First World Problems
Unveil the mysteries of primeval legends, encounter ancient creatures from a time before time, and prepare to enter a preternatural world where nothing is permanent and everything is alive and vibrant. Now the Pathfinder Roleplaying Game explores 10 of the Golarion’s most iconic and well-loved fey creatures in Pathfinder Campaign Setting: Fey Revisited!
With Fey Revisited, you can immerse your game in the rich lore of legendary beings such as vigilant tree-bonded dryads, fanciful goat-legged satyrs, and blindingly beautiful nymphs, or release lurking evils like sadistic redcaps and diverse hordes of maniacal gremlins. Each entry includes how these embodiments of nature might guard or corrupt the world, details on the unique tokens they bestow upon favored mortals, and a ready-to-use threat or ally of each fey race.
Inside this book, you’ll find fey creatures like:
Dryads, guardians of the forest who ensnare mortals’ minds for their own goals of preservation.
Leprechauns, folkloric pranksters rumored to hide great riches available to those who find their stash.
Norns, the powerful beings said to pull at the threads of fate.
Nymphs, stunningly beautiful fey who strike blind those who peer upon them.
Redcaps, blasphemous and sadistic murderers known for dipping their woolly caps into the blood of their victims.
Satyrs, creatures of whimsy and strength who use their musical pipes to haunt and bewilder.
Other capricious creatures, such as a handful of types of pesky gremlins, terrifying nuckelavees, elusive rusalkas, and playful and quirky sprites.
While I’ve generally considered all of the Revisited books to be excellent resources (particularly for games that heavily feature creatures from a particular Revisited book), the most recent one, Fey Revisited, is something of a disappointment. As the title suggests, this book focuses on ten kinds of fey. The book is designed and formatted in much the same style as previous Revisited books, but what’s lacking here is content. Sure, there are just as many creatures examined in the same number of pages, but whereas the previous books always provided new insight into their selected monsters, I came away from this book feeling like I hadn’t really learnt much new about the fey within. Most of them still seem somewhat nondescript, even characterless. On top of that, the book misses the opportunity to make clear distinctions between some of the very similar kinds of fey it examines.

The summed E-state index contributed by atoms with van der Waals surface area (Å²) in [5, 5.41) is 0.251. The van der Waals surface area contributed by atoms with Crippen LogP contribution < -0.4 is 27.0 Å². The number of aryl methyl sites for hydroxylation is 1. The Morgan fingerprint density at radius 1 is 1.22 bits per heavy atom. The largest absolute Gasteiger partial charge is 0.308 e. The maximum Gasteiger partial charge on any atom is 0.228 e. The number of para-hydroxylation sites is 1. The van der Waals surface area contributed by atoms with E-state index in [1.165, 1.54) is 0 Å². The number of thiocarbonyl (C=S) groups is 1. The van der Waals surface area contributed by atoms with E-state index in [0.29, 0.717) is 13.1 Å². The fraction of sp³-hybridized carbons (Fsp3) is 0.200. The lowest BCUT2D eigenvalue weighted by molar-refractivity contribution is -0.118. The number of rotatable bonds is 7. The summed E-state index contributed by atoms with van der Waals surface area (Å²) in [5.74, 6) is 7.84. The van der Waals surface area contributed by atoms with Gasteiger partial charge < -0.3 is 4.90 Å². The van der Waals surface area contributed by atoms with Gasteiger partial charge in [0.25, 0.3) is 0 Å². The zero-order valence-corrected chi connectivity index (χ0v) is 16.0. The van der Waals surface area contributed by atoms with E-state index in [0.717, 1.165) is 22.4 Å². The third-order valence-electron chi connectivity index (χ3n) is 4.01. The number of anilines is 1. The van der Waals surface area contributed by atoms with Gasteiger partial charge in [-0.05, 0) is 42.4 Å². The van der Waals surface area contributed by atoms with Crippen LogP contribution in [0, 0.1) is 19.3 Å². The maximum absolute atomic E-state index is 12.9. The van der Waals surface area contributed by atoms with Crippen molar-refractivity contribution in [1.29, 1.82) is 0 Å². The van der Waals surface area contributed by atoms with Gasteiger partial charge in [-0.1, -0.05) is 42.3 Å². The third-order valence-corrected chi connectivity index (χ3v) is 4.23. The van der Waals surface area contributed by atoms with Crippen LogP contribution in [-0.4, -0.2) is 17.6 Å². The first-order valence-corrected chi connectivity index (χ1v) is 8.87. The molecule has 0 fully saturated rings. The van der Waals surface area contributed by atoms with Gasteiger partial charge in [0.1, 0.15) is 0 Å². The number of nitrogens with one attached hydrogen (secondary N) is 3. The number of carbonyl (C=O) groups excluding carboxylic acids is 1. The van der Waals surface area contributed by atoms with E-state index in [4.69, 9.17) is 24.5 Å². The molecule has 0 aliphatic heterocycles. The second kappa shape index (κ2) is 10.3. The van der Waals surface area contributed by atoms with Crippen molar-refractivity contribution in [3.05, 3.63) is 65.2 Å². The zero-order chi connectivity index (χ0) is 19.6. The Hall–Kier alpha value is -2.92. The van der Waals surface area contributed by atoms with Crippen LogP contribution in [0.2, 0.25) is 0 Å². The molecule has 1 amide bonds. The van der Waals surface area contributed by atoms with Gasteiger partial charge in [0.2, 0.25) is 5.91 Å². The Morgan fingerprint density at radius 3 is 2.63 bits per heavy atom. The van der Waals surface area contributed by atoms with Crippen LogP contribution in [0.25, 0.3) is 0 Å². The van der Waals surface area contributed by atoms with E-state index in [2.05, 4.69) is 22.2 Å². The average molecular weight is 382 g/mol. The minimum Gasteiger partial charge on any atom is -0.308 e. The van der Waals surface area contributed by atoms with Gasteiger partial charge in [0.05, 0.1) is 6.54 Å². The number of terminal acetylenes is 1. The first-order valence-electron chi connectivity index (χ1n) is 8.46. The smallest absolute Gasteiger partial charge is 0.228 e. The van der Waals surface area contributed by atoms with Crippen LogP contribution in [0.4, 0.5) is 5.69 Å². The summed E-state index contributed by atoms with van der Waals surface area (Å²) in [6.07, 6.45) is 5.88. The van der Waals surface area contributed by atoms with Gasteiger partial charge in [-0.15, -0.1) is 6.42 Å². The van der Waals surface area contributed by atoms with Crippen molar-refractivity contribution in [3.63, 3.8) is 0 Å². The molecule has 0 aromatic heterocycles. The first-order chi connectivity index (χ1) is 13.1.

A lot more material than I expected but nothing for players
As a campaign setting, you usually dont expect much for players, certainly not traits, which are almost always in the primers or player companions for a subject. But you do often see some new feats or items or subdomains that can filter down, and this did not have them. I am still giving it 4 stars because it is a campaign setting and didnt promose them - Im just used to getting a few from others in the Settings Series.
That said, the actual content exceeded expectations! Firstly, there were WAY more Fey listed than I expected. Sprite dryad nymph leprachaun, i figured those. But there were many more! Very nice surprise.
Secondly, all those additional ones i mentioned are drawn from classic mythology (be it greek, norse, etc) and they not only readily admit it, but help you track down other sources that might add flavor - very cool! No weird stuff pulled out of this air here - these all have 'real world' connections and hence all kinds of wikis or classic lit books you could use as additional material.
Best of all, this product has THE BEST art i have seen in a settings edition yet, both in quantity and quality. Whoever is in charge of the layout of this product needs a raise. The writing is top notch, but its the design that pushes it from 3-star functional to 4-star impressive!
Fairly strong recommend if you are a GM (not player) that has any interest at all in this subject matter. It is a pure lore book tho ( a darn good one), so don't be surprised that there arent new feats and subdomains.